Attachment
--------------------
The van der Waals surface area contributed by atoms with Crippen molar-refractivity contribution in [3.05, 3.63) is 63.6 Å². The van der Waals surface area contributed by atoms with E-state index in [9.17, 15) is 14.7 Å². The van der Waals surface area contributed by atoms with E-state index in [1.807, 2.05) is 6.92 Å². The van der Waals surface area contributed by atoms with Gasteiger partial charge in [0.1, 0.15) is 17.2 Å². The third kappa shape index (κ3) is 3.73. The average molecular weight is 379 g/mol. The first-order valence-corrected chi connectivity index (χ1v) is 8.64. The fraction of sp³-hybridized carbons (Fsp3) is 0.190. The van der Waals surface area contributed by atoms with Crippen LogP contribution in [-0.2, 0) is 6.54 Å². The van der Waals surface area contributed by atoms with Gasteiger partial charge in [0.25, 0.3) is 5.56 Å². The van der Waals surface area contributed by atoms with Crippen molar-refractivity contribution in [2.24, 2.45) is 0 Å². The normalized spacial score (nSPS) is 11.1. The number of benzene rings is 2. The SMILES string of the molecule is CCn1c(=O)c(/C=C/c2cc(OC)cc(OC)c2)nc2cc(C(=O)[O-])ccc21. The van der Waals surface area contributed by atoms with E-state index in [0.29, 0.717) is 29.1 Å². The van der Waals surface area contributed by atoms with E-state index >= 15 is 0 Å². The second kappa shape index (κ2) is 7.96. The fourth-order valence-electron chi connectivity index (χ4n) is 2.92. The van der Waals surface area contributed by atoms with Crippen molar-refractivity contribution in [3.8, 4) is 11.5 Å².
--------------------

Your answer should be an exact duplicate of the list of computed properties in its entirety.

The van der Waals surface area contributed by atoms with Crippen molar-refractivity contribution in [3.05, 3.63) is 63.6 Å². The van der Waals surface area contributed by atoms with E-state index in [9.17, 15) is 14.7 Å². The van der Waals surface area contributed by atoms with E-state index in [1.807, 2.05) is 6.92 Å². The van der Waals surface area contributed by atoms with Gasteiger partial charge in [0.1, 0.15) is 17.2 Å². The third kappa shape index (κ3) is 3.73. The average molecular weight is 379 g/mol. The first-order valence-corrected chi connectivity index (χ1v) is 8.64. The fraction of sp³-hybridized carbons (Fsp3) is 0.190. The van der Waals surface area contributed by atoms with Crippen LogP contribution in [-0.2, 0) is 6.54 Å². The van der Waals surface area contributed by atoms with Gasteiger partial charge in [0.25, 0.3) is 5.56 Å². The van der Waals surface area contributed by atoms with Crippen molar-refractivity contribution in [2.24, 2.45) is 0 Å². The normalized spacial score (nSPS) is 11.1. The number of benzene rings is 2. The SMILES string of the molecule is CCn1c(=O)c(/C=C/c2cc(OC)cc(OC)c2)nc2cc(C(=O)[O-])ccc21. The van der Waals surface area contributed by atoms with E-state index in [0.29, 0.717) is 29.1 Å². The van der Waals surface area contributed by atoms with E-state index >= 15 is 0 Å². The second kappa shape index (κ2) is 7.96. The fourth-order valence-electron chi connectivity index (χ4n) is 2.92. The van der Waals surface area contributed by atoms with Crippen molar-refractivity contribution in [3.8, 4) is 11.5 Å².